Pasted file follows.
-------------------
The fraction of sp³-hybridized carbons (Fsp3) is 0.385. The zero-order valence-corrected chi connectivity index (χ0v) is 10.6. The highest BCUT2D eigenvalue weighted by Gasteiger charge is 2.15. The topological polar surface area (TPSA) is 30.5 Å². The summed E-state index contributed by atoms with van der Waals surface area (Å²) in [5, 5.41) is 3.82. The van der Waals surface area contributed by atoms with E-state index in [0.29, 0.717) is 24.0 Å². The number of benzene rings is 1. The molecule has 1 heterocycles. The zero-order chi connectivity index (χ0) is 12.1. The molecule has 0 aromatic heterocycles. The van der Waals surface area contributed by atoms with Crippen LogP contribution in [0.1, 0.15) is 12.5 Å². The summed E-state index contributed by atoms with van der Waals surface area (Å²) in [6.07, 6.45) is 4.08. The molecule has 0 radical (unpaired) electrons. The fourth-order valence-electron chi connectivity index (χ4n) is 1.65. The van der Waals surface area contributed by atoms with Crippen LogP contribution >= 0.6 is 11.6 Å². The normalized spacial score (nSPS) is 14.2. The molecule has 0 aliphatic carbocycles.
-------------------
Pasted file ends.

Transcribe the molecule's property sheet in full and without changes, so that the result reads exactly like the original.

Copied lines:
The fraction of sp³-hybridized carbons (Fsp3) is 0.385. The zero-order valence-corrected chi connectivity index (χ0v) is 10.6. The highest BCUT2D eigenvalue weighted by Gasteiger charge is 2.15. The topological polar surface area (TPSA) is 30.5 Å². The summed E-state index contributed by atoms with van der Waals surface area (Å²) in [5, 5.41) is 3.82. The van der Waals surface area contributed by atoms with E-state index in [0.29, 0.717) is 24.0 Å². The number of benzene rings is 1. The molecule has 1 heterocycles. The zero-order chi connectivity index (χ0) is 12.1. The molecule has 0 aromatic heterocycles. The van der Waals surface area contributed by atoms with Crippen LogP contribution in [0.1, 0.15) is 12.5 Å². The summed E-state index contributed by atoms with van der Waals surface area (Å²) in [6.07, 6.45) is 4.08. The molecule has 0 radical (unpaired) electrons. The fourth-order valence-electron chi connectivity index (χ4n) is 1.65. The van der Waals surface area contributed by atoms with Crippen LogP contribution >= 0.6 is 11.6 Å². The normalized spacial score (nSPS) is 14.2. The molecule has 0 aliphatic carbocycles.